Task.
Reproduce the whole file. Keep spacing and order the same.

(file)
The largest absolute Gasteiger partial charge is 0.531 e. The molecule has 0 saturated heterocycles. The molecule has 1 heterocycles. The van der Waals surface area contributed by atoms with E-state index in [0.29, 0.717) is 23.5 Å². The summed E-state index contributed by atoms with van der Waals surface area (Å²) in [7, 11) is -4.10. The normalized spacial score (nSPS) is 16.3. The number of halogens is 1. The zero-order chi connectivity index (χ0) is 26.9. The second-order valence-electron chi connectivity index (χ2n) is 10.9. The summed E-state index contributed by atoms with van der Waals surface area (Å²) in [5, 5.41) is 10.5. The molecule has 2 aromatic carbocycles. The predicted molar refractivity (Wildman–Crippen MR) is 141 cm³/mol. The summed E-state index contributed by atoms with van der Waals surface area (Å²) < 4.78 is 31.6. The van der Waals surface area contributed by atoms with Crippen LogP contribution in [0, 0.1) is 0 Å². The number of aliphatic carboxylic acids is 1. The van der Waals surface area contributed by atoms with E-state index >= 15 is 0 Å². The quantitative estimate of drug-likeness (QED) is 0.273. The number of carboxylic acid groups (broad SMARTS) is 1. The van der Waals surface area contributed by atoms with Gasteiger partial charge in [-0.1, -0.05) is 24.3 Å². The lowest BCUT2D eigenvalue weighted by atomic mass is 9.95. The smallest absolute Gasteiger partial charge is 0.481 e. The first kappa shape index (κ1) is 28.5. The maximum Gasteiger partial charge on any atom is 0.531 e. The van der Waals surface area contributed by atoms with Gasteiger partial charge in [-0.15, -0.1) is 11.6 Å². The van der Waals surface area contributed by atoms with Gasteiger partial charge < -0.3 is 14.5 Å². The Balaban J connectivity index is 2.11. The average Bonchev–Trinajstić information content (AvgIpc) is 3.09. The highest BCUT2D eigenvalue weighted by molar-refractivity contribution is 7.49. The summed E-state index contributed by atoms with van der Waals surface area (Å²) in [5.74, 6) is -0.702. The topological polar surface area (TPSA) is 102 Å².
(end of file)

The largest absolute Gasteiger partial charge is 0.531 e. The molecule has 0 saturated heterocycles. The molecule has 1 heterocycles. The van der Waals surface area contributed by atoms with E-state index in [0.29, 0.717) is 23.5 Å². The summed E-state index contributed by atoms with van der Waals surface area (Å²) in [7, 11) is -4.10. The normalized spacial score (nSPS) is 16.3. The number of halogens is 1. The zero-order chi connectivity index (χ0) is 26.9. The second-order valence-electron chi connectivity index (χ2n) is 10.9. The summed E-state index contributed by atoms with van der Waals surface area (Å²) in [5, 5.41) is 10.5. The molecule has 2 aromatic carbocycles. The predicted molar refractivity (Wildman–Crippen MR) is 141 cm³/mol. The summed E-state index contributed by atoms with van der Waals surface area (Å²) < 4.78 is 31.6. The van der Waals surface area contributed by atoms with Crippen LogP contribution in [0, 0.1) is 0 Å². The number of aliphatic carboxylic acids is 1. The van der Waals surface area contributed by atoms with E-state index >= 15 is 0 Å². The quantitative estimate of drug-likeness (QED) is 0.273. The number of carboxylic acid groups (broad SMARTS) is 1. The van der Waals surface area contributed by atoms with Gasteiger partial charge in [-0.1, -0.05) is 24.3 Å². The lowest BCUT2D eigenvalue weighted by atomic mass is 9.95. The smallest absolute Gasteiger partial charge is 0.481 e. The first kappa shape index (κ1) is 28.5. The maximum Gasteiger partial charge on any atom is 0.531 e. The van der Waals surface area contributed by atoms with Gasteiger partial charge in [-0.15, -0.1) is 11.6 Å². The van der Waals surface area contributed by atoms with Gasteiger partial charge < -0.3 is 14.5 Å². The Balaban J connectivity index is 2.11. The average Bonchev–Trinajstić information content (AvgIpc) is 3.09. The highest BCUT2D eigenvalue weighted by molar-refractivity contribution is 7.49. The summed E-state index contributed by atoms with van der Waals surface area (Å²) in [5.74, 6) is -0.702. The topological polar surface area (TPSA) is 102 Å².